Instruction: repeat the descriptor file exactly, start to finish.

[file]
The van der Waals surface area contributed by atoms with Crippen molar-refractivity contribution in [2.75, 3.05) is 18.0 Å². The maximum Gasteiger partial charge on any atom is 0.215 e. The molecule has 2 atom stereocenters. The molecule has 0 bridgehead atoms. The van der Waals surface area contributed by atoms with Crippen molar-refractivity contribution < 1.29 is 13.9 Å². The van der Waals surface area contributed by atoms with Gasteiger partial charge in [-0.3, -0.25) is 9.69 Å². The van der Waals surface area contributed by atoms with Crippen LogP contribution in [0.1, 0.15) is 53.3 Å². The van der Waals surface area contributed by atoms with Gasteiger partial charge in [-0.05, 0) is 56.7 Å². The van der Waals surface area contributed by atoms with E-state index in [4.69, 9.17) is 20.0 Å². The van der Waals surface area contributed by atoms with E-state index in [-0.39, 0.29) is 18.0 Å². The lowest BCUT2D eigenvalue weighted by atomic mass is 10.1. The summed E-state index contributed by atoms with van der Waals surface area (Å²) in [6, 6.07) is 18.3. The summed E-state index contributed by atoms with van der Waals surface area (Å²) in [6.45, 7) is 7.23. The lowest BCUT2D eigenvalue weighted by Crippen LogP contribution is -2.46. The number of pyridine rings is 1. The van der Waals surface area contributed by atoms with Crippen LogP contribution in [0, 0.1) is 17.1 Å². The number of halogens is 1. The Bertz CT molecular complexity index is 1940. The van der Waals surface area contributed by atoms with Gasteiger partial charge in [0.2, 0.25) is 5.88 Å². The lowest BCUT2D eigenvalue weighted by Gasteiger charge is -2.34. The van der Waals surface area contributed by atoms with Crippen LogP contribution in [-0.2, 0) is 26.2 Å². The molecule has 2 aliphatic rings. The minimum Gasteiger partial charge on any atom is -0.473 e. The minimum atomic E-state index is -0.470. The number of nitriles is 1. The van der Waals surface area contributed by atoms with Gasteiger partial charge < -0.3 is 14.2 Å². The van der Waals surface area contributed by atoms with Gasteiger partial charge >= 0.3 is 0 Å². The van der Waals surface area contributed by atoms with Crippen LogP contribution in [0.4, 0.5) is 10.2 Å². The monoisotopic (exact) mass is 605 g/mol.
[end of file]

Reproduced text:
The van der Waals surface area contributed by atoms with Crippen molar-refractivity contribution in [2.75, 3.05) is 18.0 Å². The maximum Gasteiger partial charge on any atom is 0.215 e. The molecule has 2 atom stereocenters. The molecule has 0 bridgehead atoms. The van der Waals surface area contributed by atoms with Crippen molar-refractivity contribution < 1.29 is 13.9 Å². The van der Waals surface area contributed by atoms with Gasteiger partial charge in [-0.3, -0.25) is 9.69 Å². The van der Waals surface area contributed by atoms with Crippen LogP contribution in [0.1, 0.15) is 53.3 Å². The van der Waals surface area contributed by atoms with Gasteiger partial charge in [-0.05, 0) is 56.7 Å². The van der Waals surface area contributed by atoms with E-state index in [4.69, 9.17) is 20.0 Å². The van der Waals surface area contributed by atoms with E-state index in [-0.39, 0.29) is 18.0 Å². The lowest BCUT2D eigenvalue weighted by atomic mass is 10.1. The summed E-state index contributed by atoms with van der Waals surface area (Å²) in [6, 6.07) is 18.3. The summed E-state index contributed by atoms with van der Waals surface area (Å²) in [6.45, 7) is 7.23. The lowest BCUT2D eigenvalue weighted by Crippen LogP contribution is -2.46. The number of pyridine rings is 1. The van der Waals surface area contributed by atoms with Crippen LogP contribution in [0, 0.1) is 17.1 Å². The number of halogens is 1. The Bertz CT molecular complexity index is 1940. The van der Waals surface area contributed by atoms with Gasteiger partial charge in [0.2, 0.25) is 5.88 Å². The lowest BCUT2D eigenvalue weighted by Gasteiger charge is -2.34. The van der Waals surface area contributed by atoms with Crippen LogP contribution in [-0.2, 0) is 26.2 Å². The molecule has 2 aliphatic rings. The minimum Gasteiger partial charge on any atom is -0.473 e. The minimum atomic E-state index is -0.470. The number of nitriles is 1. The van der Waals surface area contributed by atoms with Gasteiger partial charge < -0.3 is 14.2 Å². The van der Waals surface area contributed by atoms with Gasteiger partial charge >= 0.3 is 0 Å². The van der Waals surface area contributed by atoms with Crippen LogP contribution in [0.4, 0.5) is 10.2 Å². The monoisotopic (exact) mass is 605 g/mol.